Glenn Beck came to Orlando this weekend and staged a day-long American Revival for 8,000 die-hard fanatics that was intended to focus on the themes of "faith, hope, and charity" but made clear that the right-wing media icon's upcoming much-ballyhooed plan for America involves something else: Pain.
The Fox News Channel host - who's called his American Revival tour a run-up to a massive rally at the Lincoln Memorial in August and a book with a "100-year plan" for the nation this fall - told the nearly sold-out University of Central Florida basketball arena that in about two weeks he'll unveil an expert-devised "budget for the United States of America."
And that plan, Beck added, would have two major components, starting with what he admitted would be a "massive" cut in federal spending, on the order of 40-50 percent. But while most conservative political chatter since the start of the Obama administration has focused on deficit reduction, Beck said the flip side of his scheme would be large-scale tax reductions to a rate of about 12 percent - which he claimed would encourage investment and growth.
"We're going to develop the way out for the United States of America," Beck said to loud whoops. "Before you clap, realize that I'm going to piss of almost every single person in America. Because we can't afford all the stuff and that means all of us are going to lose something that we love."
The fact that a talk-show host is unveiling his own budget proposal is quite a commentary on the state of conservative politics in 2010 -- and it wasn't the only news that Beck made at the seven-hour arena event, where the self-proclaimed "Howard Beale" wannabe wept on several occasions and repeatedly called for injecting God into the political arena.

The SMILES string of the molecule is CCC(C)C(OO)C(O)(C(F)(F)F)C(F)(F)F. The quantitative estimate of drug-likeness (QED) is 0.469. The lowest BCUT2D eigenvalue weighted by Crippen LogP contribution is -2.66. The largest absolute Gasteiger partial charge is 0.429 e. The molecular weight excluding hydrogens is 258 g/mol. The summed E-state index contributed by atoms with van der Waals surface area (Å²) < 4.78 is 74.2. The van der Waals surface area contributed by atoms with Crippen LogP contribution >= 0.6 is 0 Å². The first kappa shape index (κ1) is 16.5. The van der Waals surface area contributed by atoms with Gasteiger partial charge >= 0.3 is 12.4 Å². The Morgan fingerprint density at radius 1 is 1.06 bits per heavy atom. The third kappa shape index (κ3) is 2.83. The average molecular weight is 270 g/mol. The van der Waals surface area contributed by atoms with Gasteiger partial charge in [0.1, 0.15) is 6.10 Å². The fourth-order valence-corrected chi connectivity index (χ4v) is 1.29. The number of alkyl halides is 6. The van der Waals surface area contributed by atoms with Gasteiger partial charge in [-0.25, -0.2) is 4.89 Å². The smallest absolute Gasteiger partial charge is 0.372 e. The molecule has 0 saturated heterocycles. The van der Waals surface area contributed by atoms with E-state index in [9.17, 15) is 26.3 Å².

Frequently accused of relying on apocalyptic fear-mongering to build ratings and get attention, Beck provided details of the fictional political thriller that he's planning to publish in June -- called The Overton Window, according to online catalogue listings -- that will do little to dispel those complaints, as the tome will portray America sliding into a civil war.
"It's a story of America at time much like today where the people are confused and they're being lied to and they're not sure what's right-side-up and upside-down," Beck said. "And there's one part...there's a group of people that plays a role called the Founders Keepers...This leads to a battle and a civil war, and life is upside down planet-wide. There's a group of people that just won't give up."
On Saturday, Beck continued to weave his characteristic apocalyptic warnings in between a series of self-help-flavored anecdotes and repeated appeals to religious faith.
"If we don't face the truth right now, we'll be dead in five years -- this country can't survive," he said at one point. During his keynote speech, Beck also advised his fans to stockpile food. "I am incredibly prepared," he said.
The audience was typical of a large Beck fan gathering -- predominantly over 50 and white and heavy on retirees, the jobless and military veterans, or the kind of people who now often receive government benefits like Medicare or unemployment checks that would likely get hammered if policymakers actually listened to Beck's budget scheme. In an odd appeal to the heavily middle-class gathering -- many of whom spent $120 for lower-level seats -- the FNC host confided that some of his fiscal ideas come with conversations with friends who are billionaires.